University of Toronto Press Publishing presents the Toronto release for Dennis Pilon's latest book 'Wrestling with Democracy: Voting Systems as Politics in the 20th Century West'.
Though sharing broadly similar processes of economic and political development from the mid-to-late nineteenth century onward, western countries have diverged greatly in their choice of voting systems: most of Europe shifted to proportional voting around the First World War, while Anglo-American countries have stuck with relative majority or majority voting rules. Using a comparative historical approach, Wrestling with Democracy examines why voting systems have (or have not) changed in western industrialized countries over the past century.
Wrestling with Democracy: Voting Systems as Politics in the 20th Century West
The following is an excerpt from the new book Wrestling with Democracy: Voting Systems as Politics in the 20th Century West, which examines why voting systems have or have not changed in western industrialized countries over the past century.
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So you want to stop Harper. Happily, you stand with a solid majority of Canadians, who are unhappy with what he represents. His government has the support of only about one Canadian in three.
Unfortunately, the opposition to his regime, a.k.a. one-man rule, is divided. Four opposition parties share prospective anti-Harper voters. Not everybody who wants to stop Harper is as engaged politically as Brigette DePape, the page who was terminated for brandishing a Stop Harper sign on the floor of the Senate.
People remember 1929 as the year of the stock market crash and the beginning of the Great Depression, the global economic disaster which remains the only one in history that dwarfs the one in which we now find ourselves. It was also the year Martin Luther King Jr. was born, who wouldn't live to see 40 years. And it was the year that Langston Hughes graduated from Lincoln University, outside Philadelphia.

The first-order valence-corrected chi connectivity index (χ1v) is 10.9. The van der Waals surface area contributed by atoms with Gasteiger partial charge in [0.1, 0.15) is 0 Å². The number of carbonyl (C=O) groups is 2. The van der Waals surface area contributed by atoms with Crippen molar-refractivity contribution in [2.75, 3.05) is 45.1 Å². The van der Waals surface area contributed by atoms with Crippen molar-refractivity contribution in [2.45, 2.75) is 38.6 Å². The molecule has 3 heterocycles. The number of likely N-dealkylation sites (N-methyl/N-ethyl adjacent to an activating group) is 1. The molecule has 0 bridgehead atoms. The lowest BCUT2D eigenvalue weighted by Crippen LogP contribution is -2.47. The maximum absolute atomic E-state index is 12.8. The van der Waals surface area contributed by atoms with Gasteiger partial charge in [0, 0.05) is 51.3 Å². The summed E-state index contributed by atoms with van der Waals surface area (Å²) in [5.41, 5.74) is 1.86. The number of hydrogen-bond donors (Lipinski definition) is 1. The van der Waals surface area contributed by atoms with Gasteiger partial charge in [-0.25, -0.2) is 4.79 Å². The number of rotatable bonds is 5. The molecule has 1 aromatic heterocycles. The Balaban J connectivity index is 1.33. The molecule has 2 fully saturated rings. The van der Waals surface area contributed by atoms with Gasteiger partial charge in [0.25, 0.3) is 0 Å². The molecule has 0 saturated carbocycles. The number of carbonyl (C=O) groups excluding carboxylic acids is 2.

Hughes, the grandson of abolitionists and voting-rights activists, was an African-American writer. His poem "A Dream Deferred" begins:
"What happens to a dream deferred?
Does it dry up
like a raisin in the sun?
Or fester like a sore—
And then run?"
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Parliament took its summer recess last week. MPs return to their riding looking for signs of support, and indications of dissatisfaction. Political scientists proceed more formally to assess how parties are performing. How many citizens qualify as partisans of one party or another? To what extent do people identify with a party without being a member? And how do we evaluate voter intentions?
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As the election season heats up, an increasing number of states are working to limit the number of people who are allowed to vote. Already we have a shamefully low percentage of those eligible to vote actually participating. Florida, a key swing state, is preparing for the Republican National Convention, five days of pomp promoted as a celebration of democracy. While throwing this party, Florida Republican Gov. Rick Scott, along with his secretary of state, Ken Detzner, are systematically throwing people off the voter rolls, based on flawed, outdated Florida state databases.